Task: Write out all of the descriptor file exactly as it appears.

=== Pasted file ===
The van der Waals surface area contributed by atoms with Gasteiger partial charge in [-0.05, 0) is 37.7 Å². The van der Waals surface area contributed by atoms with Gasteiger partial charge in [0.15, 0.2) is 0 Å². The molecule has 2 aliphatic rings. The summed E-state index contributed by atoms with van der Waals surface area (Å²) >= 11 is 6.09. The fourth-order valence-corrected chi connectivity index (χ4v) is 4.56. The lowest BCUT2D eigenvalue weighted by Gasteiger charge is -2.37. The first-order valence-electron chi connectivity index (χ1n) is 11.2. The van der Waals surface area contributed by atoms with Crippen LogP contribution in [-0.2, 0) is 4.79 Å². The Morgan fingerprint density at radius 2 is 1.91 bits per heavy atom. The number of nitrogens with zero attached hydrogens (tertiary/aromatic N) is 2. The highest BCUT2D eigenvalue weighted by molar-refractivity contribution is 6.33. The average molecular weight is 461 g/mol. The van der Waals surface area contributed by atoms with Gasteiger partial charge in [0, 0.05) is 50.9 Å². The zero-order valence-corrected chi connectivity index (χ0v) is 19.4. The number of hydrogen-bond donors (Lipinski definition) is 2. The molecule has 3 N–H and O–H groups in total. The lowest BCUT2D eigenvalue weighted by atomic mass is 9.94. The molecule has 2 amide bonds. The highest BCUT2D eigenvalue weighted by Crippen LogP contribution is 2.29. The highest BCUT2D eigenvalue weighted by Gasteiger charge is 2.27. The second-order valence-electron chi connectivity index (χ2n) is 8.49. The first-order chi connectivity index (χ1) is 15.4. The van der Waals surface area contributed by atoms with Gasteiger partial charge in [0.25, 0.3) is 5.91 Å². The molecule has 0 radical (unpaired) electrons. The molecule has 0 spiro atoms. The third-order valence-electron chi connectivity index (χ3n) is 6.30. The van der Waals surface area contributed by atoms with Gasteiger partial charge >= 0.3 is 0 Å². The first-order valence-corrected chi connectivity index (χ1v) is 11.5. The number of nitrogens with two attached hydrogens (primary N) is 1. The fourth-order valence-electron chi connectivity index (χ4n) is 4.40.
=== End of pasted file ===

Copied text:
The van der Waals surface area contributed by atoms with Gasteiger partial charge in [-0.05, 0) is 37.7 Å². The van der Waals surface area contributed by atoms with Gasteiger partial charge in [0.15, 0.2) is 0 Å². The molecule has 2 aliphatic rings. The summed E-state index contributed by atoms with van der Waals surface area (Å²) >= 11 is 6.09. The fourth-order valence-corrected chi connectivity index (χ4v) is 4.56. The lowest BCUT2D eigenvalue weighted by Gasteiger charge is -2.37. The first-order valence-electron chi connectivity index (χ1n) is 11.2. The van der Waals surface area contributed by atoms with Crippen LogP contribution in [-0.2, 0) is 4.79 Å². The Morgan fingerprint density at radius 2 is 1.91 bits per heavy atom. The number of nitrogens with zero attached hydrogens (tertiary/aromatic N) is 2. The highest BCUT2D eigenvalue weighted by molar-refractivity contribution is 6.33. The average molecular weight is 461 g/mol. The van der Waals surface area contributed by atoms with Gasteiger partial charge in [0, 0.05) is 50.9 Å². The zero-order valence-corrected chi connectivity index (χ0v) is 19.4. The number of hydrogen-bond donors (Lipinski definition) is 2. The molecule has 3 N–H and O–H groups in total. The lowest BCUT2D eigenvalue weighted by atomic mass is 9.94. The molecule has 2 amide bonds. The highest BCUT2D eigenvalue weighted by Crippen LogP contribution is 2.29. The highest BCUT2D eigenvalue weighted by Gasteiger charge is 2.27. The second-order valence-electron chi connectivity index (χ2n) is 8.49. The first-order chi connectivity index (χ1) is 15.4. The van der Waals surface area contributed by atoms with Gasteiger partial charge in [0.25, 0.3) is 5.91 Å². The molecule has 0 radical (unpaired) electrons. The molecule has 0 spiro atoms. The third-order valence-electron chi connectivity index (χ3n) is 6.30. The van der Waals surface area contributed by atoms with Gasteiger partial charge >= 0.3 is 0 Å². The first-order valence-corrected chi connectivity index (χ1v) is 11.5. The number of nitrogens with two attached hydrogens (primary N) is 1. The fourth-order valence-electron chi connectivity index (χ4n) is 4.40.